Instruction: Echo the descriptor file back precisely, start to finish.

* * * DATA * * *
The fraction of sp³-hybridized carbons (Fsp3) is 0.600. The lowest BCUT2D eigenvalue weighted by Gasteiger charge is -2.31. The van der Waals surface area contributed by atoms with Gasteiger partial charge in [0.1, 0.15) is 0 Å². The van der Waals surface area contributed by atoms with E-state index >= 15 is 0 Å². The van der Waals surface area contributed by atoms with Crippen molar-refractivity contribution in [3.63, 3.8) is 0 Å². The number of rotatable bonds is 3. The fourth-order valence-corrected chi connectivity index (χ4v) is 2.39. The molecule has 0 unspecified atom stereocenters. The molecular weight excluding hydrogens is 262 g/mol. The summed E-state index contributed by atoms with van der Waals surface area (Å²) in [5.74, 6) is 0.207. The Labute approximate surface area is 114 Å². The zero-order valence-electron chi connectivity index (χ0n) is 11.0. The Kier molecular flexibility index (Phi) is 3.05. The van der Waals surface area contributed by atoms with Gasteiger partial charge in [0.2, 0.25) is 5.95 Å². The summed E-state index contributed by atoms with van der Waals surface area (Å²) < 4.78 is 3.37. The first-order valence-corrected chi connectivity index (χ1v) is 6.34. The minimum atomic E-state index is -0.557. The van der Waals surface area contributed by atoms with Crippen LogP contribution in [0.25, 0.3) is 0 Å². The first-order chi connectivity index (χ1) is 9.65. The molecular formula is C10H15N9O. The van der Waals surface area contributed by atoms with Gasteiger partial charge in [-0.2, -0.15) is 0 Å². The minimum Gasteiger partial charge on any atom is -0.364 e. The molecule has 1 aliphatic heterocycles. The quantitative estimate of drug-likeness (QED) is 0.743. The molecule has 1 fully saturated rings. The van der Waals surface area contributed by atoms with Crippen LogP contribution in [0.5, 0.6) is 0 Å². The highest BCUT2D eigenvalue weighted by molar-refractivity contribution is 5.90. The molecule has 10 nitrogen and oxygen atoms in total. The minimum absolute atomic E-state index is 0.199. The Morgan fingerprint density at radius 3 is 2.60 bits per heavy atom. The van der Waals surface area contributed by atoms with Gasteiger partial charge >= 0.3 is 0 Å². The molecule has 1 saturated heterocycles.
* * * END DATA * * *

The fraction of sp³-hybridized carbons (Fsp3) is 0.600. The lowest BCUT2D eigenvalue weighted by Gasteiger charge is -2.31. The van der Waals surface area contributed by atoms with Gasteiger partial charge in [0.1, 0.15) is 0 Å². The van der Waals surface area contributed by atoms with E-state index >= 15 is 0 Å². The van der Waals surface area contributed by atoms with Crippen molar-refractivity contribution in [3.63, 3.8) is 0 Å². The number of rotatable bonds is 3. The fourth-order valence-corrected chi connectivity index (χ4v) is 2.39. The molecule has 0 unspecified atom stereocenters. The molecular weight excluding hydrogens is 262 g/mol. The summed E-state index contributed by atoms with van der Waals surface area (Å²) in [5.74, 6) is 0.207. The Labute approximate surface area is 114 Å². The zero-order valence-electron chi connectivity index (χ0n) is 11.0. The Kier molecular flexibility index (Phi) is 3.05. The van der Waals surface area contributed by atoms with Gasteiger partial charge in [0.2, 0.25) is 5.95 Å². The summed E-state index contributed by atoms with van der Waals surface area (Å²) < 4.78 is 3.37. The first-order valence-corrected chi connectivity index (χ1v) is 6.34. The minimum atomic E-state index is -0.557. The van der Waals surface area contributed by atoms with Crippen LogP contribution in [0.25, 0.3) is 0 Å². The first-order chi connectivity index (χ1) is 9.65. The molecular formula is C10H15N9O. The van der Waals surface area contributed by atoms with Gasteiger partial charge in [-0.2, -0.15) is 0 Å². The minimum Gasteiger partial charge on any atom is -0.364 e. The molecule has 1 aliphatic heterocycles. The quantitative estimate of drug-likeness (QED) is 0.743. The molecule has 1 fully saturated rings. The van der Waals surface area contributed by atoms with Crippen LogP contribution in [0.5, 0.6) is 0 Å². The highest BCUT2D eigenvalue weighted by molar-refractivity contribution is 5.90. The molecule has 10 nitrogen and oxygen atoms in total. The minimum absolute atomic E-state index is 0.199. The Morgan fingerprint density at radius 3 is 2.60 bits per heavy atom. The van der Waals surface area contributed by atoms with Gasteiger partial charge >= 0.3 is 0 Å². The molecule has 1 saturated heterocycles.